Biden’s Revolution in the Courts

Written by Hudson Crozier

What’s happening: The Democrat-controlled Senate confirmed President Joe Biden’s 150th judicial nominee last month. The president has now filled 113 seats in federal district courts, 36 in appeals courts, and one on the Supreme Court.

Why it matters: Activists have called on Biden to protect liberal policies on abortion, voting restrictions, race, the environment, LGBT issues, and more with the power of the courts. Biden’s messaging is focused on simply putting “diversity” in the judiciary, but lawmakers are well aware of the political implications.

A partisan battle: Lower-level judicial nominees normally don’t receive much attention — until the presidency of Barack Obama, the Senate would confirm them with almost no opposition. Biden’s picks have brought an unusual amount of resistance from Republicans, who have managed to block a handful of them using an obscure Senate rule.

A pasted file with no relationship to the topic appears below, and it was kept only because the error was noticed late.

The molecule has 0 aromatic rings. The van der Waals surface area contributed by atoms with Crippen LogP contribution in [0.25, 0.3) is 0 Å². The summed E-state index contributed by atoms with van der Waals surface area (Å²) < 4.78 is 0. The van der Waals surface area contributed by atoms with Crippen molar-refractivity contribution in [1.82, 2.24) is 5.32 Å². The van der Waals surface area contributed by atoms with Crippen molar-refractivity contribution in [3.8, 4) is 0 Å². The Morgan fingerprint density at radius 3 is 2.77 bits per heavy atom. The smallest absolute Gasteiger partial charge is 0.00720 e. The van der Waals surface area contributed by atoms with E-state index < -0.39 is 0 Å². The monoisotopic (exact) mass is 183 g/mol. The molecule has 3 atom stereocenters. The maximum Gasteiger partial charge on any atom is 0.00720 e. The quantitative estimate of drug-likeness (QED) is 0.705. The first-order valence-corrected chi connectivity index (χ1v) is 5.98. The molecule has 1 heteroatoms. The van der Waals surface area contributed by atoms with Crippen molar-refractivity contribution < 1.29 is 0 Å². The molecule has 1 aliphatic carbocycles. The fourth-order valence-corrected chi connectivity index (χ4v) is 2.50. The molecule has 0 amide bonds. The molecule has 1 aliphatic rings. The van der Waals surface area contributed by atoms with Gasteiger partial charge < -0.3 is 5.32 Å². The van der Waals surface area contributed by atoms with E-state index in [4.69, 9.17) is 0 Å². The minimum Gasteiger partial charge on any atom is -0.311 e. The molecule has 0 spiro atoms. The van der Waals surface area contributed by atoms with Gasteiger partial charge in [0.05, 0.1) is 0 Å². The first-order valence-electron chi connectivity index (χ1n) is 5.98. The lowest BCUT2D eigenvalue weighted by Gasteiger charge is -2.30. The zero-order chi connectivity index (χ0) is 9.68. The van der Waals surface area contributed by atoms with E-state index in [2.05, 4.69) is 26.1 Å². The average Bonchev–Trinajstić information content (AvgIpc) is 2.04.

Helping his own attorneys: For now, the president’s influence will be strongest in appeals courts, which have the final say on most high-profile legal issues. This comes as the Department of Justice advances his political goals in court with unprecedented legal arguments.

  • Transgenderism: The DOJ has helped sueconservativestates for banning child sex change procedures, claiming the Constitution protects them. Appeals courts with right-wing appointees have ruledagainst the DOJ, while a third is reviewing its challenge against an Arkansas ban.

  • Political enemies: The DOJ is using an unusual, disputed interpretation of federal law to bring “obstruction” charges against former President Donald Trump and his supporters who protested at the U.S. Capitol. An appeals court with a Biden appointee has upheld the charges twice now.